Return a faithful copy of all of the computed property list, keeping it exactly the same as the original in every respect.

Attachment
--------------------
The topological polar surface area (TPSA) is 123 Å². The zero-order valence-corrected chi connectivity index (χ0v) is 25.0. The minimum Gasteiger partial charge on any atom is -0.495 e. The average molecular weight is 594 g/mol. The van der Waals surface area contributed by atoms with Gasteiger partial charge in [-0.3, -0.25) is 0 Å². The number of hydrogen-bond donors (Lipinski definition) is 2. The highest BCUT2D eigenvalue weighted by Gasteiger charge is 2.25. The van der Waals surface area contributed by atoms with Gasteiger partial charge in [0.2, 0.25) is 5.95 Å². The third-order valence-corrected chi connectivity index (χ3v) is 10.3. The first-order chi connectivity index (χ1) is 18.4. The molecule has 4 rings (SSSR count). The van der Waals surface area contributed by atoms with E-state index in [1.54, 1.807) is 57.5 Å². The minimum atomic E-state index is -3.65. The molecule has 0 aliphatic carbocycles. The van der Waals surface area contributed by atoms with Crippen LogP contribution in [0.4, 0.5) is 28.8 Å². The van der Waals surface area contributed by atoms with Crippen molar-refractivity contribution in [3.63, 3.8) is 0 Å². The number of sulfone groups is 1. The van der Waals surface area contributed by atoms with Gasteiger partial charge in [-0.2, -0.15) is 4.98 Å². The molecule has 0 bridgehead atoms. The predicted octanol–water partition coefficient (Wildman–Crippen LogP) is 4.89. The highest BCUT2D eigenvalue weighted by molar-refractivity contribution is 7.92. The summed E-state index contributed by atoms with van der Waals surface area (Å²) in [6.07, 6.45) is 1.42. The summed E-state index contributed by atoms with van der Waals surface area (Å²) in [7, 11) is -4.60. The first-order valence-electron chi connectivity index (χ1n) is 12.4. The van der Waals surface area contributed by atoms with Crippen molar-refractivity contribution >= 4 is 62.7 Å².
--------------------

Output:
The topological polar surface area (TPSA) is 123 Å². The zero-order valence-corrected chi connectivity index (χ0v) is 25.0. The minimum Gasteiger partial charge on any atom is -0.495 e. The average molecular weight is 594 g/mol. The van der Waals surface area contributed by atoms with Gasteiger partial charge in [-0.3, -0.25) is 0 Å². The number of hydrogen-bond donors (Lipinski definition) is 2. The highest BCUT2D eigenvalue weighted by Gasteiger charge is 2.25. The van der Waals surface area contributed by atoms with Gasteiger partial charge in [0.2, 0.25) is 5.95 Å². The third-order valence-corrected chi connectivity index (χ3v) is 10.3. The first-order chi connectivity index (χ1) is 18.4. The molecule has 4 rings (SSSR count). The van der Waals surface area contributed by atoms with E-state index in [1.54, 1.807) is 57.5 Å². The minimum atomic E-state index is -3.65. The molecule has 0 aliphatic carbocycles. The van der Waals surface area contributed by atoms with Crippen LogP contribution in [0.4, 0.5) is 28.8 Å². The van der Waals surface area contributed by atoms with Crippen molar-refractivity contribution in [3.63, 3.8) is 0 Å². The number of sulfone groups is 1. The van der Waals surface area contributed by atoms with Gasteiger partial charge in [-0.2, -0.15) is 4.98 Å². The molecule has 0 bridgehead atoms. The predicted octanol–water partition coefficient (Wildman–Crippen LogP) is 4.89. The highest BCUT2D eigenvalue weighted by molar-refractivity contribution is 7.92. The summed E-state index contributed by atoms with van der Waals surface area (Å²) in [6.07, 6.45) is 1.42. The summed E-state index contributed by atoms with van der Waals surface area (Å²) in [7, 11) is -4.60. The first-order valence-electron chi connectivity index (χ1n) is 12.4. The van der Waals surface area contributed by atoms with Crippen molar-refractivity contribution >= 4 is 62.7 Å².